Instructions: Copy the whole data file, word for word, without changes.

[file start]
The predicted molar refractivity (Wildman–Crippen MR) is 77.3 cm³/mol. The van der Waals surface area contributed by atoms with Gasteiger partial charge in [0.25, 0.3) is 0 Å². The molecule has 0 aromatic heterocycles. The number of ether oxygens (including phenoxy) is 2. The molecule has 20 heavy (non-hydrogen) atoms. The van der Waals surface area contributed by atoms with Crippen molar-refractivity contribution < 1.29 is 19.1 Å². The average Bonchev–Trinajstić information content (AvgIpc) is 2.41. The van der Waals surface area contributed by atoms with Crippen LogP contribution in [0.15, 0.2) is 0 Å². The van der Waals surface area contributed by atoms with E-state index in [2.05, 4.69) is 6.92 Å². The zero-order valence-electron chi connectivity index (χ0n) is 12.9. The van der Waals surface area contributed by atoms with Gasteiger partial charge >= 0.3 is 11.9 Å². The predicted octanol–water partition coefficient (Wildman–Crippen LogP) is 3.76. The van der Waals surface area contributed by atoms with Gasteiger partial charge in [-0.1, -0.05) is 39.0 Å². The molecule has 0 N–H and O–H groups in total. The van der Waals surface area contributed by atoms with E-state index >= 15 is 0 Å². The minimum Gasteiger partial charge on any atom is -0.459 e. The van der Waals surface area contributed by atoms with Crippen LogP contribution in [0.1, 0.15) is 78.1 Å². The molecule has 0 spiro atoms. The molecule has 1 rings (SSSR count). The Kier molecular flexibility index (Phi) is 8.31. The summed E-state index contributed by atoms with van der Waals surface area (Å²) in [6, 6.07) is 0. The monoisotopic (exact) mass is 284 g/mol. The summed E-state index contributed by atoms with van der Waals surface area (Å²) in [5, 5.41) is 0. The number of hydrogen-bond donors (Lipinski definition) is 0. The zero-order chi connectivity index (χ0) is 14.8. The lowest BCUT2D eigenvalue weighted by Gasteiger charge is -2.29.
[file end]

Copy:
The predicted molar refractivity (Wildman–Crippen MR) is 77.3 cm³/mol. The van der Waals surface area contributed by atoms with Gasteiger partial charge in [0.25, 0.3) is 0 Å². The molecule has 0 aromatic heterocycles. The number of ether oxygens (including phenoxy) is 2. The molecule has 20 heavy (non-hydrogen) atoms. The van der Waals surface area contributed by atoms with Crippen molar-refractivity contribution < 1.29 is 19.1 Å². The average Bonchev–Trinajstić information content (AvgIpc) is 2.41. The van der Waals surface area contributed by atoms with Crippen LogP contribution in [0.15, 0.2) is 0 Å². The van der Waals surface area contributed by atoms with E-state index in [2.05, 4.69) is 6.92 Å². The zero-order valence-electron chi connectivity index (χ0n) is 12.9. The van der Waals surface area contributed by atoms with Gasteiger partial charge >= 0.3 is 11.9 Å². The predicted octanol–water partition coefficient (Wildman–Crippen LogP) is 3.76. The van der Waals surface area contributed by atoms with Gasteiger partial charge in [-0.1, -0.05) is 39.0 Å². The molecule has 0 N–H and O–H groups in total. The van der Waals surface area contributed by atoms with E-state index >= 15 is 0 Å². The minimum Gasteiger partial charge on any atom is -0.459 e. The van der Waals surface area contributed by atoms with Crippen LogP contribution in [0.1, 0.15) is 78.1 Å². The molecule has 0 spiro atoms. The molecule has 1 rings (SSSR count). The Kier molecular flexibility index (Phi) is 8.31. The summed E-state index contributed by atoms with van der Waals surface area (Å²) in [6, 6.07) is 0. The monoisotopic (exact) mass is 284 g/mol. The summed E-state index contributed by atoms with van der Waals surface area (Å²) in [5, 5.41) is 0. The number of hydrogen-bond donors (Lipinski definition) is 0. The zero-order chi connectivity index (χ0) is 14.8. The lowest BCUT2D eigenvalue weighted by Gasteiger charge is -2.29.